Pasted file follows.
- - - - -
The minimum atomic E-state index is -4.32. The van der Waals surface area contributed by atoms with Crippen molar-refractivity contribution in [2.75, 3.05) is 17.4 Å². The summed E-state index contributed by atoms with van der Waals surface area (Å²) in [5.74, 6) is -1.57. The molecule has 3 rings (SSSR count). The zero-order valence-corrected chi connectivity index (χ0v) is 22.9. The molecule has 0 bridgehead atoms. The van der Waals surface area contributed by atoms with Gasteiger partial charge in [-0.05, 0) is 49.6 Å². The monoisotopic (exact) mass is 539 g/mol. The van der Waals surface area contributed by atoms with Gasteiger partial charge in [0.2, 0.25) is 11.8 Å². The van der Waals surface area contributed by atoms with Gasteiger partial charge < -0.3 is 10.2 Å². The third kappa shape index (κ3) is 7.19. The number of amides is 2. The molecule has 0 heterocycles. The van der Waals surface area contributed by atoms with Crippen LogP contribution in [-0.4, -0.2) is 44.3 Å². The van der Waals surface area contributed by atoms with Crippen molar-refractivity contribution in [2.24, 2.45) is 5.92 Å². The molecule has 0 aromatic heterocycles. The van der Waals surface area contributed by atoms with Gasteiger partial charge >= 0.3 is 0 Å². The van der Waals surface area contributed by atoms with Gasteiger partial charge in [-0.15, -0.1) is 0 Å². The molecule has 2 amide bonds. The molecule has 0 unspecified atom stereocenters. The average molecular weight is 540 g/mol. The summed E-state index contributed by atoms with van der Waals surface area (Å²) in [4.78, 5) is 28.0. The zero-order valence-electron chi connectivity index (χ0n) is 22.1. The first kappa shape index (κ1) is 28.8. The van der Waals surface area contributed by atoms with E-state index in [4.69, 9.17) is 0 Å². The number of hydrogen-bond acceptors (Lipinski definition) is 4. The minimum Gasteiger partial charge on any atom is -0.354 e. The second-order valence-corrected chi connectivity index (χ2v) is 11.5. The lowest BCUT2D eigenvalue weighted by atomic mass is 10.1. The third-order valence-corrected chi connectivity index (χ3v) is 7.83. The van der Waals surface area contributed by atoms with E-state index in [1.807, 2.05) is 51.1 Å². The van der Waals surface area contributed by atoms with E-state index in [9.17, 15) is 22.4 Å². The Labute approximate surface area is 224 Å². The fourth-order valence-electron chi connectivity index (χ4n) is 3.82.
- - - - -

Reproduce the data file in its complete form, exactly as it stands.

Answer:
The minimum atomic E-state index is -4.32. The van der Waals surface area contributed by atoms with Crippen molar-refractivity contribution in [2.75, 3.05) is 17.4 Å². The summed E-state index contributed by atoms with van der Waals surface area (Å²) in [5.74, 6) is -1.57. The molecule has 3 rings (SSSR count). The zero-order valence-corrected chi connectivity index (χ0v) is 22.9. The molecule has 0 bridgehead atoms. The van der Waals surface area contributed by atoms with Gasteiger partial charge in [-0.05, 0) is 49.6 Å². The monoisotopic (exact) mass is 539 g/mol. The van der Waals surface area contributed by atoms with Gasteiger partial charge in [0.2, 0.25) is 11.8 Å². The van der Waals surface area contributed by atoms with Gasteiger partial charge < -0.3 is 10.2 Å². The third kappa shape index (κ3) is 7.19. The number of amides is 2. The molecule has 0 heterocycles. The van der Waals surface area contributed by atoms with Crippen LogP contribution in [-0.4, -0.2) is 44.3 Å². The van der Waals surface area contributed by atoms with Crippen molar-refractivity contribution in [2.24, 2.45) is 5.92 Å². The molecule has 0 aromatic heterocycles. The van der Waals surface area contributed by atoms with Gasteiger partial charge >= 0.3 is 0 Å². The van der Waals surface area contributed by atoms with Gasteiger partial charge in [-0.15, -0.1) is 0 Å². The molecule has 2 amide bonds. The molecule has 0 unspecified atom stereocenters. The average molecular weight is 540 g/mol. The summed E-state index contributed by atoms with van der Waals surface area (Å²) in [4.78, 5) is 28.0. The zero-order valence-electron chi connectivity index (χ0n) is 22.1. The first kappa shape index (κ1) is 28.8. The van der Waals surface area contributed by atoms with E-state index in [4.69, 9.17) is 0 Å². The number of hydrogen-bond acceptors (Lipinski definition) is 4. The minimum Gasteiger partial charge on any atom is -0.354 e. The second-order valence-corrected chi connectivity index (χ2v) is 11.5. The lowest BCUT2D eigenvalue weighted by atomic mass is 10.1. The third-order valence-corrected chi connectivity index (χ3v) is 7.83. The van der Waals surface area contributed by atoms with E-state index in [1.807, 2.05) is 51.1 Å². The van der Waals surface area contributed by atoms with E-state index in [9.17, 15) is 22.4 Å². The Labute approximate surface area is 224 Å². The fourth-order valence-electron chi connectivity index (χ4n) is 3.82.